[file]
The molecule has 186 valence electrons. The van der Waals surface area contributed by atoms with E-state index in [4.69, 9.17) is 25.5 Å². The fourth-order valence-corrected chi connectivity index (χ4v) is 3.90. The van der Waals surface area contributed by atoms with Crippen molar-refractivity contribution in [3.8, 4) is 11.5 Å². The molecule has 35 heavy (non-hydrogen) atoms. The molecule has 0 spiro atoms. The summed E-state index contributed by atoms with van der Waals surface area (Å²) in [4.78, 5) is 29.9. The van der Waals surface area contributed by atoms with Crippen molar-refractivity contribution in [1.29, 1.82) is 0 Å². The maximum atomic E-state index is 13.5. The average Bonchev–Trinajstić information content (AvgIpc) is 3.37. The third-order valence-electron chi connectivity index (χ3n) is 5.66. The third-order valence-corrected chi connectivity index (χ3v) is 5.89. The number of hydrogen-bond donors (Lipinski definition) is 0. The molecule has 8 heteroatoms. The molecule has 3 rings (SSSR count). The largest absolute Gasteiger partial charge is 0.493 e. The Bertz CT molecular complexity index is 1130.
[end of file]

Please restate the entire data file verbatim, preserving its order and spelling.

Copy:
The molecule has 186 valence electrons. The van der Waals surface area contributed by atoms with E-state index in [4.69, 9.17) is 25.5 Å². The fourth-order valence-corrected chi connectivity index (χ4v) is 3.90. The van der Waals surface area contributed by atoms with Crippen molar-refractivity contribution in [3.8, 4) is 11.5 Å². The molecule has 35 heavy (non-hydrogen) atoms. The molecule has 0 spiro atoms. The summed E-state index contributed by atoms with van der Waals surface area (Å²) in [4.78, 5) is 29.9. The van der Waals surface area contributed by atoms with Crippen molar-refractivity contribution in [1.29, 1.82) is 0 Å². The maximum atomic E-state index is 13.5. The average Bonchev–Trinajstić information content (AvgIpc) is 3.37. The third-order valence-electron chi connectivity index (χ3n) is 5.66. The third-order valence-corrected chi connectivity index (χ3v) is 5.89. The number of hydrogen-bond donors (Lipinski definition) is 0. The molecule has 8 heteroatoms. The molecule has 3 rings (SSSR count). The largest absolute Gasteiger partial charge is 0.493 e. The Bertz CT molecular complexity index is 1130.